On a humid beach in Panama, I sat rubbing sand off my legs and wondering whether or not I really wanted another Margarita. I felt fatigued, sunburned and slightly annoyed by the toothless, beach-dwelling man who was currently hovering over me in effort to sell me cocaine. Needless to say, I was leaning towards yes on the second margarita.
I had been abroad for almost an entire year. I had spent the spring living in Budapest; stepping on sea-urchins on Croatian beaches, posing with fake-Gladiators outside of Roman ruins, having suave men buy me pints of beer in Ireland. I had been lucky enough to live with my closest friends in a European city. I’d be lying if I said that it wasn’t a four month long party.
But my fall was different; a complete 180 from the urban trendiness of Europe. My fall was spent speaking Spanish in a small, rural town in Costa Rica. There, I spoke only Spanish, all day, everyday. All of my classes were about the Spanish language, taught solely in Spanish, by native Spanish-speakers. Overwhelming? Uh, yeah!
I will always remember my first day of classes in Costa Rica. I was nervous as all hell. It felt like kindergarten. I didn’t know what to wear. I tied and re-tied my shoes. I wondered if I’d make friends. I’d hoped my teachers would like me.
I had left my host-family’s house and walked out on to the poorly paved street. A large cow with a collar made of old, purple rope, stood there standing in the middle of the road, directly in front of my family’s home. The cow stared at me. It was stationary in the hot morning sunshine, with its soft-brown eyes affixed to my own. There was not a person in sight and I had no idea what to do. Should I touch this cow? Pull it by its cow-collar out of the street where it would most likely get hit by a car? Should I walk on by? Perhaps this was a stray cow…is there such a thing?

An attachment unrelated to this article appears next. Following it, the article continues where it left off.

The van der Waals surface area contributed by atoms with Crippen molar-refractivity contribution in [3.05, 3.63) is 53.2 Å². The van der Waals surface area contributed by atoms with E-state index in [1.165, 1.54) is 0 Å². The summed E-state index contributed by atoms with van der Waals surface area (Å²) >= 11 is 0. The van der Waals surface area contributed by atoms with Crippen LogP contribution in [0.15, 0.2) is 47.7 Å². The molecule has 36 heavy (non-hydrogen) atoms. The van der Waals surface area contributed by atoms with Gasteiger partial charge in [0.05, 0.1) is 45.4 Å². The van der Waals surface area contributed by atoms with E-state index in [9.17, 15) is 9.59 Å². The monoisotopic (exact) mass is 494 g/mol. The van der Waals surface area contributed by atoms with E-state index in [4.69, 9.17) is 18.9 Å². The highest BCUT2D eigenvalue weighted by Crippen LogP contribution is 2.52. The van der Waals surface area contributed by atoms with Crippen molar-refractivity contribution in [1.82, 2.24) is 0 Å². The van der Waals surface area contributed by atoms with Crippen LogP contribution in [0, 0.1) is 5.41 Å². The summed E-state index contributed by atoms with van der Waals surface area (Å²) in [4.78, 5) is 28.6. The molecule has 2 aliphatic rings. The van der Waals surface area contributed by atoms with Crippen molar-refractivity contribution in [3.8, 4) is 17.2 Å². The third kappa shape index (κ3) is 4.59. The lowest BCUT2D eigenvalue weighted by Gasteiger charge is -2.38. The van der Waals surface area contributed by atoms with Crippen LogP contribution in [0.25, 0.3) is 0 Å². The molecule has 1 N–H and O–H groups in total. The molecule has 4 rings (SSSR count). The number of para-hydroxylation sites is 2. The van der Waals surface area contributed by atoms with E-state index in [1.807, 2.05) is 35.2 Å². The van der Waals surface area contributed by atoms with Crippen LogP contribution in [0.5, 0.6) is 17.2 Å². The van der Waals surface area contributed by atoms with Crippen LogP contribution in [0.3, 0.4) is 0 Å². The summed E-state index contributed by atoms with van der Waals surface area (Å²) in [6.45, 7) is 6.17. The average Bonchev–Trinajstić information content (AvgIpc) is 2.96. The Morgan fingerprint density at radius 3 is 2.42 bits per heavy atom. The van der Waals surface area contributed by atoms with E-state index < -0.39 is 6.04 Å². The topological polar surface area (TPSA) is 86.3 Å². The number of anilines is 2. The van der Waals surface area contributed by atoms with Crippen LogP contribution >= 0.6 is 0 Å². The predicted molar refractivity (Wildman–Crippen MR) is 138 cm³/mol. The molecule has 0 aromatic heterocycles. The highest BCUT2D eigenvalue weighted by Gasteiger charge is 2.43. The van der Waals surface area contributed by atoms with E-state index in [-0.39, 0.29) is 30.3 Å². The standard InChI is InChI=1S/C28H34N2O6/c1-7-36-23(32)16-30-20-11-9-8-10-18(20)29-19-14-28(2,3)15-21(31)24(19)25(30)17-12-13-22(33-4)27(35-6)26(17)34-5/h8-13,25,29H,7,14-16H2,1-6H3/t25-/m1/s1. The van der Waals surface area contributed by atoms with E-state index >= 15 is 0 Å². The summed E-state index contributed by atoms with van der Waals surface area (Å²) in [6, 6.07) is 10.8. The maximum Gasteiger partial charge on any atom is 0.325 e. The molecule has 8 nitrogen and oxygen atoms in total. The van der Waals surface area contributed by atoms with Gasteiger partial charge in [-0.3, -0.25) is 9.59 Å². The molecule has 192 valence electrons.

After about 10 seconds, a short, shirt-less man appeared running down the street. He ran directly up to the cow, yelling Spanish profanities and smacked it repeatedly on its head. He turned to me and apologized. Seeing as I was not Costa Rican, he spoke to me in adorable broken English. He explained that this was his family’s only cow. They had owned other cows but all of these cows had done just what this one was doing; escaped from their yard to stand in the street. These other cows had been hit by cars and died. He asked me, if I saw this cow again, could I please take it by the collar, and lead it back into his yard? I obliged and agreed to participate in the suicide-watch of this cow.
At least three times a week, I would leave for my classes and find the cow standing, immobile in the middle of the road. I would lead it back to its yard while telling her that she had so much to live for, that life as a cow couldn’t be that bad, that I was there for her, if ever she needed to talk.
Near the end of my semester there, the shirtless man’s family had saved up enough money to install a new fence around their yard. Thus, the cow was safely contained and my mornings of saving the cow’s life were over.
Before I left to return home to the US, the shirtless man approached me on the street. He hugged me and thanked me for all my help. He said that for all of my efforts to protect his cow, his family and he had decided to re-name the cow after me. Now although this may seem stupid and absurd, I felt so touched. My eyes welled up and I couldn’t help but shed a few tears.
While I sat on the beach in Panama, I thought hard on not only this cow-saving occurrence, but everything I’d experienced in the last year.
I had been nervous to come to a “third-world country” alone. Hell, I’d been nervous to go to Europe with a whole bunch of friends! I had expected things and people to be so extremely different outside of my safe, little American-girl world. But I found that anywhere you go in the world, people are people. When it comes down to it, we’re not so unlike each other. While we might think we’re different; divided by countries and religion, sexual preference or skin color, but no, we are all the same. We all fear, we all love and we all, sometimes, need help.
I’ve found that some of the most important things you can ever learn in life are best learned by stepping out of your comfort zone. It is so much easier to roll through life in a safe routine, then to take a chance. But in this rut, in this safe routine, how much do we ever really experience? How much do we really ever learn about ourselves?
So although things can get shitty, and although it’s much easier to be scared than to be brave, be willing to take a chance. Have faith. Take a breath. And order that second margarita. And if things get hard along the way, know that it is ok to ask for help. Whether its help starting a new life in a foreign country or just keeping your runaway cow in your own damn yard ; )